Why is space a vacuum? Also, why isn't the air from the Earth escaping due to the vacuum in space? The ozone layer is only gas and a magnetic field, so why doesn't the air escape from Earth into space?
You can think of planets like wells or deep holes in the ground (gravity wells). Denser things fall to the bottom (rocks), less dense things rest on top of that (water), even less dense things on top of that (air), and finally the least dense thing on top of everything (vacuum).
The air, for the most part, isn't leaving the planet for the same reason the water isn't flying out of the ocean, gravity is holding it down.
It's important to remember that space doesn't suck. It's not that kind of vacuum. There is not a force pulling things into space in the same way there is not a force pulling air out of a hole in a balloon.
The typical speed of an air molecule is a few hundred meters per second, while escape velocity from Earth is over 10,000 meters per second. So almost all the air molecules just fall back down. They're affected by gravity just like everything else!
We do lose some air molecules this way, though. In particular, hydrogen and helium are lighter, so they move faster and escape significantly more often. This is why our atmosphere has very little of those two. But Jupiter, which has much stronger gravity, has an atmosphere mostly of hydrogen and helium.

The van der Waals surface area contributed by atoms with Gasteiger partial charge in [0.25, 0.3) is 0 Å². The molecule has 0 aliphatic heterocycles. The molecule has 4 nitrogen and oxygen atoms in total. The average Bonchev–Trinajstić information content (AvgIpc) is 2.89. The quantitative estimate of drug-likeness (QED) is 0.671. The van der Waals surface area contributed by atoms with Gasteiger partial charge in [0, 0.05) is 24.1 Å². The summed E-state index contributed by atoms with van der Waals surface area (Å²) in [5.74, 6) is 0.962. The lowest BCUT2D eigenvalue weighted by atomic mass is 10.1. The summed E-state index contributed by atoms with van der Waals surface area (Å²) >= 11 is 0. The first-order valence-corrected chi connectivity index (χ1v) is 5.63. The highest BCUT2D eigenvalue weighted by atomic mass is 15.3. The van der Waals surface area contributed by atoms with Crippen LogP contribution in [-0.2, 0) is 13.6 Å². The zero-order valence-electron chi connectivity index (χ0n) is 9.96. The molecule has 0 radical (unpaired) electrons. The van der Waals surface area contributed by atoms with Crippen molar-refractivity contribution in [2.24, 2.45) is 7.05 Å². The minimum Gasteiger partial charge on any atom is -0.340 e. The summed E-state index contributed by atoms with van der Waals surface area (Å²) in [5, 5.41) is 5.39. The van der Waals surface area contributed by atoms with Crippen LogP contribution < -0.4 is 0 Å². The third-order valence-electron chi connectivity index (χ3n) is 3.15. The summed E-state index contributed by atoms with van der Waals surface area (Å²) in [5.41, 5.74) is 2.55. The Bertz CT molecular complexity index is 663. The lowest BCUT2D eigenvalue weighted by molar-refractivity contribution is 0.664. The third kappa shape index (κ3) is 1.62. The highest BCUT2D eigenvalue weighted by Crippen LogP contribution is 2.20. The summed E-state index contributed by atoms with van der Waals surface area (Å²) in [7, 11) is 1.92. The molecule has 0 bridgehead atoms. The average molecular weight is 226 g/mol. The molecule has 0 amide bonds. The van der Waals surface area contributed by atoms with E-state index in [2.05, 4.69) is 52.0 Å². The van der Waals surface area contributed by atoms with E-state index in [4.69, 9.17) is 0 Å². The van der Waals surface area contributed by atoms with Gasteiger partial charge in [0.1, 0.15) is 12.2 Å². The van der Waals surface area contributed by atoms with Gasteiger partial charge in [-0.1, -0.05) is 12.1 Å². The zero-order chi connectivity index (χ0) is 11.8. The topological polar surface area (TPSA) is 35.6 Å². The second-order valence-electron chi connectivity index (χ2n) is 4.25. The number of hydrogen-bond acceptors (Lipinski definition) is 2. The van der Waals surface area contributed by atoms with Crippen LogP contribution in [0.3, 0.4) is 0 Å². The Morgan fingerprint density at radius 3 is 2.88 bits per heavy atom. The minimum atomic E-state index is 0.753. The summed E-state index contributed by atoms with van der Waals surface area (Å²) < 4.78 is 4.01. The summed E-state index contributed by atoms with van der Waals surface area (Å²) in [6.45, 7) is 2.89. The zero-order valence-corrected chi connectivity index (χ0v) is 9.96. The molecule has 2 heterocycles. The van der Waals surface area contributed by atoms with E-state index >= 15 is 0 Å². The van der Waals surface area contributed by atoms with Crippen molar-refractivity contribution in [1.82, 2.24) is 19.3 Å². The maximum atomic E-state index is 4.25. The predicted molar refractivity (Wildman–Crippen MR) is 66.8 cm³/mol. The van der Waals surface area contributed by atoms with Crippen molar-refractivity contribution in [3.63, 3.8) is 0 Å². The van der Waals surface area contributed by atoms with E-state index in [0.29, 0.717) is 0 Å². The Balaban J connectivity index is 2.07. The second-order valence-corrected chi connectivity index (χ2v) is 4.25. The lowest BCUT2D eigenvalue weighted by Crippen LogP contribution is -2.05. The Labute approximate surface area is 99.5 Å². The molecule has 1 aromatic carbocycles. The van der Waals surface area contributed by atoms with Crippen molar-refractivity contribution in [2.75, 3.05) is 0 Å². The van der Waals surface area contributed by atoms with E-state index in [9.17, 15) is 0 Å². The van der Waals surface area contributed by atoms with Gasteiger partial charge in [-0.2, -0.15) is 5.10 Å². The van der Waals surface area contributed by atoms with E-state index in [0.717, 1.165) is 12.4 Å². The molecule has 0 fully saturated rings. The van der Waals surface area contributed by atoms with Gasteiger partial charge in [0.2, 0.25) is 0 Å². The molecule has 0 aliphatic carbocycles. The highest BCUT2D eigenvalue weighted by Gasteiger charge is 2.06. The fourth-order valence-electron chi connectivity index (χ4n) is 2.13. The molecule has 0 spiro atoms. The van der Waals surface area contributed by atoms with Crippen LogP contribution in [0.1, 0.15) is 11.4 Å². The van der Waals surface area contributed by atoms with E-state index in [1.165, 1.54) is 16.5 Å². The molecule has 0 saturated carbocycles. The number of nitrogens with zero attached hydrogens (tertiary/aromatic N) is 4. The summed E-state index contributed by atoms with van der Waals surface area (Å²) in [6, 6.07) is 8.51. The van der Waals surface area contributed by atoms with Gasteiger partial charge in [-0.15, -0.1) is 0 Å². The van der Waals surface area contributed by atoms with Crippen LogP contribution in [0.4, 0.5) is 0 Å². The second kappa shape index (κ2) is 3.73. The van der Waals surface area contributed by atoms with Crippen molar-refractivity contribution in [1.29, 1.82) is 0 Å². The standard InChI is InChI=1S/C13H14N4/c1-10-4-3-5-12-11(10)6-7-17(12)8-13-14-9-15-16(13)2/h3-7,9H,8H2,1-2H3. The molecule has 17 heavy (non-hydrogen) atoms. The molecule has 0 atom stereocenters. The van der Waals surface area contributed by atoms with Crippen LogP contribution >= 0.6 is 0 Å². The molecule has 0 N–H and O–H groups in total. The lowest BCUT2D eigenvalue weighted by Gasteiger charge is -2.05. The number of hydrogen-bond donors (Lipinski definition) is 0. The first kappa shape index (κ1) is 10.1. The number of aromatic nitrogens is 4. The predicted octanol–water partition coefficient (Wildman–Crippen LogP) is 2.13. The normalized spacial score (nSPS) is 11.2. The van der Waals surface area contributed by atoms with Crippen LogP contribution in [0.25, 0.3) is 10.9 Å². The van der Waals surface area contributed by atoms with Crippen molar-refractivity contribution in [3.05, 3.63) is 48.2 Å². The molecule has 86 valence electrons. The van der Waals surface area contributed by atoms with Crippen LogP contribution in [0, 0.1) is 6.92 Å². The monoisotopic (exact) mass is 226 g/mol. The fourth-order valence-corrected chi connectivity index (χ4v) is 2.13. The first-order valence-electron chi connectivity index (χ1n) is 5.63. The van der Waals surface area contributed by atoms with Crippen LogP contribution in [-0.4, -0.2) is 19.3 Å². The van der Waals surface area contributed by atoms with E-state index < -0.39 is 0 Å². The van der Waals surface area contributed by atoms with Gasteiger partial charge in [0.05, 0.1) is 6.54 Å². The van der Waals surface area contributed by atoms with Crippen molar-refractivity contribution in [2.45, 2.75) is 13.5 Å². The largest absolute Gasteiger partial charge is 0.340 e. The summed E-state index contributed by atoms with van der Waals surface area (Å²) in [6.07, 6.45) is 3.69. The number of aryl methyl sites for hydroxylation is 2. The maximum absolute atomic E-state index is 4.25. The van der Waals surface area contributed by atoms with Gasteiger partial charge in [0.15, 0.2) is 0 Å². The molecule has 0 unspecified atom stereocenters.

Air fails to escape into space for the same reason you fail to: gravity. As noted in Kevin's answer, occasionally some do get going fast enough to escape. You would too, if enough stuff hit you hard enough. :)
Space is a vacuum (for some definition of vacuum), because vacuum is simply the absence of air/gas pressure, and there aren't enough gas molecules in space to create a noticeable pressure.
That said, note that there are particles in space; they are moving, and they do exert pressure on things they hit. See e.g. solar wind and heliopause. So depending on what/where you're measuring, space is far from a vacuum.
To give a simple answer:
Space is an (almost) vacuum, since there is simply not enough air left to be there.
Where did all this air go? Due to gravity the air is attracted to large objects, like planets and exactly this gravity is also keeping the air close to the object - preventing it from "flowing back into space"